Rehana (Plabita Barthakur) is a very young and sweet college girl who goes to college covered in a black burkha that veils the tight jeans and tees she wears underneath and changes to in the washroom. Her strategy for entertaining herself includes a bit of clever shot-lifting. Her parents run a tailoring outfit in burkhas and the only words they exchange with her are rebukes and orders. She aspires to be a pop singer fond of Zeppelin and dreaming of becoming another Miley Cyrus yet shyly joins the student group screaming against the ban on jeans in the college.

Shirin (Konkoa Sen Sharma) is a burkha-clad saleswoman with an excellent flair for sales. She is forced to do all this clandestinely because her husband (Sushant Singh), who uses her literally like a sex machine while he also has fun with another woman on the side, has come back from Dubai and is out of work. He assaults her with sex and rapes her every night while she slaves it out during the day and has to take care of three little boys, the others having been given up in a series of forced abortions. She loves her work but hates her husband. Yet, is caged within a prison called ‘marriage.’

Buaji is the central character because she is also the narrator reading out passages from a soft-porn novel aptly titled Lipstick Dreams with a sexy protagonist named Rosy. Alankrita Srivastava is one among the 9.1% women directors and 12.1% women writers in Indian cinema. She makes no bones about making her film one of the most outstanding social satires cloaked with a generous dose of sex in different forms emanating mainly from the four women.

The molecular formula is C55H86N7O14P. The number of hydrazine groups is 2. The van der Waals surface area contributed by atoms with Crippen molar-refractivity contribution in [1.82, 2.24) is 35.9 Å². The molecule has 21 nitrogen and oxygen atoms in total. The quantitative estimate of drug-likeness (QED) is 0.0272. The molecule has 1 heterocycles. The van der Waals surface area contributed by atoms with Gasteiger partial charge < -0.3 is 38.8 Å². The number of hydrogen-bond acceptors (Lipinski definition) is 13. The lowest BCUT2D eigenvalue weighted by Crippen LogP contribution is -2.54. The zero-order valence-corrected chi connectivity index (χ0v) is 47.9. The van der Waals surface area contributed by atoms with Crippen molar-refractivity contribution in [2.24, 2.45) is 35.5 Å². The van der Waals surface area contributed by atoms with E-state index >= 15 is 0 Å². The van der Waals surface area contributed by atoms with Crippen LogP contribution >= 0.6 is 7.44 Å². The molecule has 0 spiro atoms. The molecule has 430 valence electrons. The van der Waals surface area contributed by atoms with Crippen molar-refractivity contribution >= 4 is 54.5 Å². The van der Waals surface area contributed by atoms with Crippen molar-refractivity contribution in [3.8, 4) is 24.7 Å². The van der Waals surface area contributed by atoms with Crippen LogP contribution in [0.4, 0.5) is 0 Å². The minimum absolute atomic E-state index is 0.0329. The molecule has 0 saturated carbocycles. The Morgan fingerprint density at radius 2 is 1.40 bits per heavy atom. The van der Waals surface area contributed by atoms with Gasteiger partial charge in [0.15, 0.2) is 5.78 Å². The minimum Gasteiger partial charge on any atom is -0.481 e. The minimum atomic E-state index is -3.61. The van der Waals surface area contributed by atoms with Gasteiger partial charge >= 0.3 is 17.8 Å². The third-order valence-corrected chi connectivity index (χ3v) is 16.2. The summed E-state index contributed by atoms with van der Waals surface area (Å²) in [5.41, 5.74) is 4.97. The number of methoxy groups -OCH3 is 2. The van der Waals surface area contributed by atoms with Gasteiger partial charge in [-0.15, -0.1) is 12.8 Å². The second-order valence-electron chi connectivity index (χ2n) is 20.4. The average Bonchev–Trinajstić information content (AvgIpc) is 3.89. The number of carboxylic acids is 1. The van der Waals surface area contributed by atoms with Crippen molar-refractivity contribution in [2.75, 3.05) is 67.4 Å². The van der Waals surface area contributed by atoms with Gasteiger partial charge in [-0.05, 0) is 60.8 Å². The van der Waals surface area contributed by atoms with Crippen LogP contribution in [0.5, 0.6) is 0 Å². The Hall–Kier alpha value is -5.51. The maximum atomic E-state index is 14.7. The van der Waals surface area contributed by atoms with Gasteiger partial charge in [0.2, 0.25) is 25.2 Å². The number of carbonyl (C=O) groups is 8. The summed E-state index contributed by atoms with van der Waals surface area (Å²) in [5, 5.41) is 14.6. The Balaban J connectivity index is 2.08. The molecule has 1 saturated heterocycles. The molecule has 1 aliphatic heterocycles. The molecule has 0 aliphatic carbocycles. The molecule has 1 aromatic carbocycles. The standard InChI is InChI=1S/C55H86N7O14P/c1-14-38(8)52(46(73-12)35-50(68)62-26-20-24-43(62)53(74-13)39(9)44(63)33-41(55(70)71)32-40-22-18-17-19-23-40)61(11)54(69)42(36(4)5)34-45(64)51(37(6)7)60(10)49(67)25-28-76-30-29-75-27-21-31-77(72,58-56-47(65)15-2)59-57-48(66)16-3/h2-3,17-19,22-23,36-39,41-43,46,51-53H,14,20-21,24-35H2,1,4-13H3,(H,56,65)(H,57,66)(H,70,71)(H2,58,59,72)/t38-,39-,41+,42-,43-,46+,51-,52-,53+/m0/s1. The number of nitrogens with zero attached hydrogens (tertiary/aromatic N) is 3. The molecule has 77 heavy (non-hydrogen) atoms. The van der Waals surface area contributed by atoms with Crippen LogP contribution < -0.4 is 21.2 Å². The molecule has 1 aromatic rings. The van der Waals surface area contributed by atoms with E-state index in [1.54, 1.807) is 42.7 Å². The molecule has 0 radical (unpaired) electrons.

Buaji has so deeply internalised her collective identity that she has to think before she can recollect her original name, Usha Parmar. She fancies the bicep revealing male eye-candy at the swimming pool and begins a secret telephonic conversation with him calling herself Rosy. The macho young man with more brawn than brains takes the female voice to be one of the shapely young female pupils in the swimming pool.

They all live in different rental flats inside Hawa Mahal which Buaji owns and is reluctant to hand over to real estate promoters. In fact, they all identify with the fictional character of Rosy in different forms; full of dreams to better their lives and live life on their own terms instead of living behind invisible bars of a prison not of their making.

The acting is brilliant and the only ‘good’ man is Leela’s very decent and gentlemanly fiancé who somewhat tries to lighten the evils of the rest of the men in the film. The music is good but the songs on the soundtrack could have been lesser than they are. The one drawback the film has lies in its inordinate footage that runs into 118 minutes of screening time which could have been edited by at lest 15 minutes to sustain the electric charisma of the drama.